As a long-term investor, it’s more consequential to get 5-year decisions right, versus being right for 5-weeks or months.
Question: You’re sitting on a lot of cash - $110 billion. As a practical matter, don’t we have to have more fear in the marketplace before you’re really deploying a lot of that cash?
Buffett: That creates prices that make me want to shovel out the money as fast as I can. But we’ve been shoveling money out anyway… We keep buying as long as we find something that’s attractive to us.
My take: In this answer, Buffett paints an appropriately nuanced picture.
There are certainly times when it is more advantageous to invest than others. For instance, later in his answer, he cites 2008 and 1974 as some of the best buying opportunities in his lifetime. But those opportunities only come around a few times in an investor’s lifetime.
While today’s prices may not be as good as those, you still have to play the game in front of you. As he says, “you can’t sit around and wait for it, you’re never going to catch the bottom anyway.”
Many people tend to approach investing with a polarized mind. As if there’s only a two-way decision tree, where you pick between being all-in or out. Bullish or bearish.
That is faulty thinking – there’s a ton of room in the middle. It’s important investors find the right zone for them, based on their goals and objectives.
Below is a graph showing Buffett’s cash and cash equivalents at Berkshire Hathaway (bars) overlaid against the S&P 500 (blue line). The bars are green when cash rose versus the prior quarter, and red when Buffett spent down Berkshire’s cash.
Studying this graph, there are several notable takeaways:
* The blue line seldom dips since 2009. When it does, though, you often see red bars. This is because Buffett doesn’t chase the market. As Berkshire’s many businesses drive new cash into the coffer, he prefers to deploy cash during broad market dips. The most recent example was in the first quarter of this year. While the broad market corrected for the first time in a long while, he gobbled up 75 million shares of Apple stock.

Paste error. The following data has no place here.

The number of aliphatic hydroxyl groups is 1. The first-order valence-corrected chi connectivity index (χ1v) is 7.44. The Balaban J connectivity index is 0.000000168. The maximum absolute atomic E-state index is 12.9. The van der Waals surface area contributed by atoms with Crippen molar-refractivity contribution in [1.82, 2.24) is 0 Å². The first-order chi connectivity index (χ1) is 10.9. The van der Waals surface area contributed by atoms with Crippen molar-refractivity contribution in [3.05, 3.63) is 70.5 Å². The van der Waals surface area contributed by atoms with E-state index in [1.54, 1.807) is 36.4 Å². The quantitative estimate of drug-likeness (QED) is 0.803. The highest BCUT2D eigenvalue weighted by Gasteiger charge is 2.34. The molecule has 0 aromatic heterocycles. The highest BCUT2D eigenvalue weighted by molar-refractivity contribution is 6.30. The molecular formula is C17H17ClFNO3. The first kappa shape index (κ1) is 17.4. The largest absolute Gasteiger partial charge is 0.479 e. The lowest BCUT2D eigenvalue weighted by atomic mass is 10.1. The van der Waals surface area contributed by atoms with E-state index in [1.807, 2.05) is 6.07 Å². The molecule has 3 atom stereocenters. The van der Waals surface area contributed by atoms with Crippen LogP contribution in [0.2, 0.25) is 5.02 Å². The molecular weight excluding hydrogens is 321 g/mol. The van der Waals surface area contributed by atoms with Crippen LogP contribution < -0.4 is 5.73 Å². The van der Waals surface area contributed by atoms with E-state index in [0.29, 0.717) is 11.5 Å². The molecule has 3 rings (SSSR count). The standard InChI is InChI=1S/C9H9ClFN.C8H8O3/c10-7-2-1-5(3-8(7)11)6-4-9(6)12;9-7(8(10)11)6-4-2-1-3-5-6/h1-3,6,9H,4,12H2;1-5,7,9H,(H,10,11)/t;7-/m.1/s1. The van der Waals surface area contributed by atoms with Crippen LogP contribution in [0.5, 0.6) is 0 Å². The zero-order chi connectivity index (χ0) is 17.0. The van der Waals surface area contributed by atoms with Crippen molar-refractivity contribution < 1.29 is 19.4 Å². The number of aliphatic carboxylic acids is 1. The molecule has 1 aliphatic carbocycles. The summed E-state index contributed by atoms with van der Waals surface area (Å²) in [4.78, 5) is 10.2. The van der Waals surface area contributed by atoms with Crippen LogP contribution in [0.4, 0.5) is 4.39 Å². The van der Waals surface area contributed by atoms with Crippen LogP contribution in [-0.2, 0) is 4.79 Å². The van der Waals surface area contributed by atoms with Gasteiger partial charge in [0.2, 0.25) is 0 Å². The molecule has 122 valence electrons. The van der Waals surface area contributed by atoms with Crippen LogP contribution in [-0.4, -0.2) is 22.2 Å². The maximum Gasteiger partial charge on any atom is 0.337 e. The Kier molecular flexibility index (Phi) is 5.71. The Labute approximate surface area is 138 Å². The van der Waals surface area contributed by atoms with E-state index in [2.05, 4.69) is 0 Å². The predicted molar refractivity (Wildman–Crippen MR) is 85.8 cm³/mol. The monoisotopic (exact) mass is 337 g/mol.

* The most red bars appear around 2008-2009. During the recession, Buffett steadily invested into the cascading market. Note: he didn’t pick one quarter, and try to time a bottom perfectly. Rather, he steadily deployed his “dry powder” as stocks became cheaper. Overall, he won by playing offense as the rest of the market went into defense mode.
* Buffett had the ammunition to take advantage of the bear market because he was sitting on a near record cash level in the lead-up to the recession.
While Warren Buffett usually swims countercurrent to the market, countless DALBAR studies show most investors do the opposite. That’s one element that makes Warren Buffett special.
Another factor involves humility. The most celebrated investor of all-time is not out there trying to predict precisely when the next recession will occur, or calling bottoms. He’s always invested to varying degrees. He simply shifts up and down the risk scale gradually, based on the opportunity set.
I try to emulate that with clients I work with by establishing personalized risk zones. We’re never all in cash or short the market. But we become a little more conservative after long bull phases, which provides capacity to be more aggressive when the market eventually goes on sale.
“The less prudence with which others conduct their affairs, the greater the prudence with which we should conduct our own affairs." - Warren Buffett